New Zealand belongs on ‘international roll of shame’ on children’s wellbeing – Stuff.co.nz

Posted: October 21, 2021 at 11:04 pm

New Zeland is a great place to be a child if you are rich, white and able-bodied, but the reality for at least 125,000 children includes abuse, neglect, poverty, and poor health and education outcomes.

Childrens Commissioner Judge Andrew Becroft is not mincing his words on this countrys failure over the last 30 years to prioritise children, with 20 per cent living in and out of poverty, and 10 per cent really doing it tough.

The two latter groups are disproportionately populated by Mori, Pasifika and disabled children.

The width and depth of the inequities in child wellbeing is shocking, Becroft said in a speech at the University of Canterbury on Friday, one of his last before his tenure as commissioner ends on October 31.

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The wellbeing of at least 125,000 children is significantly compromised by serious material hardship. For this reason, and because this situation is totally avoidable, we belong on an international roll of shame, he said.

The Government needs to commit $2 billion a year over the next 10 years to improve outcomes through measures such as lifting core benefit rates, introducing rent controls, increasing social housing and making adequate mental health services accessible to all youth, Becroft told Stuff.

He painted a grim picture with statistics on rheumatic fever, which affects Mori and Pasfika children disproportionately (its a scandal that this entirely preventable disease even exists in New Zealand); youth suicide (one of the highest reported rates in the world, with the rate for Mori youth 2.1 times that for non-Mori youth); abuse and neglect (69 per cent of children in State care identify as Mori); bullying (one of the highest rates of school bullying internationally); and racism.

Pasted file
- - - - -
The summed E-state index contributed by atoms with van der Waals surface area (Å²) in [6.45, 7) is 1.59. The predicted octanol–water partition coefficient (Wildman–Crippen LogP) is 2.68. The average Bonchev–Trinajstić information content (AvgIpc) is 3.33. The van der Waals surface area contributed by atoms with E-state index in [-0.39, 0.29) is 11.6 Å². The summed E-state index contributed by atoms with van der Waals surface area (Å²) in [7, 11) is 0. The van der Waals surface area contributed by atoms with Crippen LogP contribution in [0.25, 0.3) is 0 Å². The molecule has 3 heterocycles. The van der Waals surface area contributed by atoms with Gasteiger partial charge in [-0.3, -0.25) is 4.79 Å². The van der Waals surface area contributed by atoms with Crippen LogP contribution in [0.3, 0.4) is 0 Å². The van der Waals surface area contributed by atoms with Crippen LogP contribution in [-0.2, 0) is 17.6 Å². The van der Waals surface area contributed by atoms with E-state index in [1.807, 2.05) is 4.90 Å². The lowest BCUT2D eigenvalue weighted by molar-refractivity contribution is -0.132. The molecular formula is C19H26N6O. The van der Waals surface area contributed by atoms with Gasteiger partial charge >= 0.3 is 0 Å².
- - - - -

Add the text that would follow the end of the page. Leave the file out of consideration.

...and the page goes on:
CHRIS SKELTON/Stuff

Judge Andrew Becroft is finishing his tenure as Childrens Commissioner on October 31.

Becroft blamed the toxic stress of poverty, inconsistent early intervention and the lethal cocktail of the enduring legacy of colonisation and modern-day racism for the poor outcomes.

One of the most pressing issues for youth was mental health, with children and youth at high risk of negative mental health effects from Covid-19.

Girls, Mori, Pasifika, and gender minorities are particularly affected, he said.

Becroft said children and young people were often invisible despite the grim statistics. They were not well represented in He Ara Oranga, the report from the government inquiry into mental health, or in the Covid-19 response.

New Zealand was also behind on diagnosing and supporting neurodevelopmental issues, he said.

History will judge us harshly. When it comes to neurodevelopmental issues, for some reason New Zealand has been asleep at the wheel.

Despite what seemed like an unsurmountable mountain to climb to make this country a safe place for all children, Becroft remained positive.

CHRIS SKELTON/Stuff

Becroft says he has given his all to his role as Childrens Commissioner.

We have made terrific progress over the last five years, and the Governments goal to halve child poverty in 10 years is very attainable.

Of course I wish more could be achieved faster. It is a marathon, not a sprint.

He believed the Government, and society at large, had finally woken up to the needs of children.

Multiple strategies, targets and goals were in place to lift children into wellbeing over the next 10 years, he said.

CHRIS SKELTON/Stuff

Becroft is optimistic about the future of children in Aotearoa despite grim statistics.

While reluctant to sing his own praises, Becroft believed the relentless advocacy from his office during his five-year tenure had played a big role in this shift.

He was particularly fond of the little known Child and Youth Wellbeing Strategy, which was informed by his offices work, including interviewing 6000 tamariki and rangatahi.

The office played an independent watchdog role, but did not have extended powers.

It is what it is. We dont have any direct levers, Becroft said.

He still believed the office had made a huge difference for children, with his tenure being one of the greatest honours of my life.

Ive given it my all.

As to what next, he would figure that out after he finally took all the accumulated leave he had not taken over the last five years, he said.

The next Childrens Commissioner, Judge Frances Eivers, would start on November 1.

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New Zealand belongs on 'international roll of shame' on children's wellbeing - Stuff.co.nz

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